Bill WALTON

Family tree of Bill WALTON

Basketball

AmericanBorn William Theodore WALTON

American basketball player and television sportscaster

Born on November 05, 1952 in La Mesa, California, USA , United States (69 years)

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Walton was born in La Mesa, California, the son of Gloria Anne (née Hickey) and William Theodore "Ted" Walton. His listed adult playing height was 6 feet 11 inches; it has been reported that Walton was actually taller (7 feet 2 inches, or more), but did not like being categorized as a seven-footer.



He played high school basketball at Helix High School. At the age of 17, Walton played for the United States men's national basketball team at the 1970 FIBA World Championship. He played college basketball for John Wooden at the University of California, Los Angeles (UCLA) from 1971 to 1974, winning the national title in 1972 over Florida State and again in 1973 with an 87–66 win over Memphis State in which Walton made an impressive 21 of 22 field goal attempts and scored 44 points. The Walton-led 1971–72 UCLA basketball team had a record of 30–0, in the process winning its games by an average margin of more than 30 points. He was the backbone of two consecutive 30–0 seasons and was also part of UCLA's NCAA men's basketball record 88-game winning streak. The UCLA streak contributed to a personal winning streak that lasted almost five years, in which Walton's high school, UCLA freshman (freshmen were ineligible for the varsity at that time), and UCLA varsity teams did not lose a game from the middle of his junior year of high school to the middle of his senior year in college.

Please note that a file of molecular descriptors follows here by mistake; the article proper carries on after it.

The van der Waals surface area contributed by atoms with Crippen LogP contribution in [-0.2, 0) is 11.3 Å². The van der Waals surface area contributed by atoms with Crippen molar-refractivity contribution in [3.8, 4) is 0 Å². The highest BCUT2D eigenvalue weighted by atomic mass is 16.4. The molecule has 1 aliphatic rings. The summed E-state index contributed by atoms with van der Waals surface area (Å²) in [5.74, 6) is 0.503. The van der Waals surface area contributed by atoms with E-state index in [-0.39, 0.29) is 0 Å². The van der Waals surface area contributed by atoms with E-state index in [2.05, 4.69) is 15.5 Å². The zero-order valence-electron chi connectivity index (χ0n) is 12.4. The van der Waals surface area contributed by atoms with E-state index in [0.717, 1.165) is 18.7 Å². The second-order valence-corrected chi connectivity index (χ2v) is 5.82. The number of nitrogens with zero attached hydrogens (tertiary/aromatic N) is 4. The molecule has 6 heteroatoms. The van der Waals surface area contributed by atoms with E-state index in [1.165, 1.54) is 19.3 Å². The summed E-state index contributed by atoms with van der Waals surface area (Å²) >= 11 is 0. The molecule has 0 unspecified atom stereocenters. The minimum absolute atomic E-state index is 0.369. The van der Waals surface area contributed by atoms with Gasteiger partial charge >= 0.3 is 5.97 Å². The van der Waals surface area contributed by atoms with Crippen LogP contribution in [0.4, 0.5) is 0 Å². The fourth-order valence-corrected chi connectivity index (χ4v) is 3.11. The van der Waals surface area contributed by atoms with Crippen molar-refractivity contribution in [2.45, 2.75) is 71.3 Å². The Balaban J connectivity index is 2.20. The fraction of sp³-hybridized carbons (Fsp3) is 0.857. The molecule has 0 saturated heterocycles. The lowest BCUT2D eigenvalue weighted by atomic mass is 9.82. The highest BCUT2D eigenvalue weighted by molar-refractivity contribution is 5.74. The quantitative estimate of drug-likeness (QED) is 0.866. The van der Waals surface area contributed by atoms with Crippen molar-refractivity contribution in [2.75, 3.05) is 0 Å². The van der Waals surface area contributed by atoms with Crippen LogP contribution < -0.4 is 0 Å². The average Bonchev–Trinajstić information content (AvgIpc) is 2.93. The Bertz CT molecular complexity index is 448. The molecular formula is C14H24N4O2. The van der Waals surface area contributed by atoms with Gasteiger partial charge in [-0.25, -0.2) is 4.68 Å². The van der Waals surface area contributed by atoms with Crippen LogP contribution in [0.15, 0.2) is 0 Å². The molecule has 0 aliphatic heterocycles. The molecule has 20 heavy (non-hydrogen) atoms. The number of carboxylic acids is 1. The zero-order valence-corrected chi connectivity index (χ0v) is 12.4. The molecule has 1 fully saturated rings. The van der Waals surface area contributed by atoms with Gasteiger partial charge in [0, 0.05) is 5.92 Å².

...   Walton was born in La Mesa, California, the son of Gloria Anne (née Hickey) and William Theodore "Ted" Walton. His listed adult playing height was 6 feet 11 inches; it has been reported that Walton was actually taller (7 feet 2 inches, or more), but did not like being categorized as a seven-footer.



He played high school basketball at Helix High School. At the age of 17, Walton played for the United States men's national basketball team at the 1970 FIBA World Championship. He played college basketball for John Wooden at the University of California, Los Angeles (UCLA) from 1971 to 1974, winning the national title in 1972 over Florida State and again in 1973 with an 87–66 win over Memphis State in which Walton made an impressive 21 of 22 field goal attempts and scored 44 points. The Walton-led 1971–72 UCLA basketball team had a record of 30–0, in the process winning its games by an average margin of more than 30 points. He was the backbone of two consecutive 30–0 seasons and was also part of UCLA's NCAA men's basketball record 88-game winning streak. The UCLA streak contributed to a personal winning streak that lasted almost five years, in which Walton's high school, UCLA freshman (freshmen were ineligible for the varsity at that time), and UCLA varsity teams did not lose a game from the middle of his junior year of high school to the middle of his senior year in college.



Bill Walton was the 1973 recipient of the James E. Sullivan Award as the top amateur athlete in the United States. Walton also received the USBWA College Player of the Year and Naismith College Player of the Year as the top college basketball player in the country three years in a row while attending UCLA, at the same time earning Academic All-American honors three times. Some college basketball historians rate Walton as the greatest who ever played the game at the college level. In Bill Walton's senior year during the 1973–74 season, the school's 88-game winning streak ended with a 71–70 loss to the University of Notre Dame Fighting Irish. During the same season, UCLA's record seven consecutive national titles was broken when North Carolina State defeated the Bruins 80–77 in double overtime in the NCAA semi-finals. With Walton's graduation in 1974 and legendary Bruin coach John Wooden's retirement after UCLA's 1975 national title, the unprecedented UCLA dynasty came to an end.



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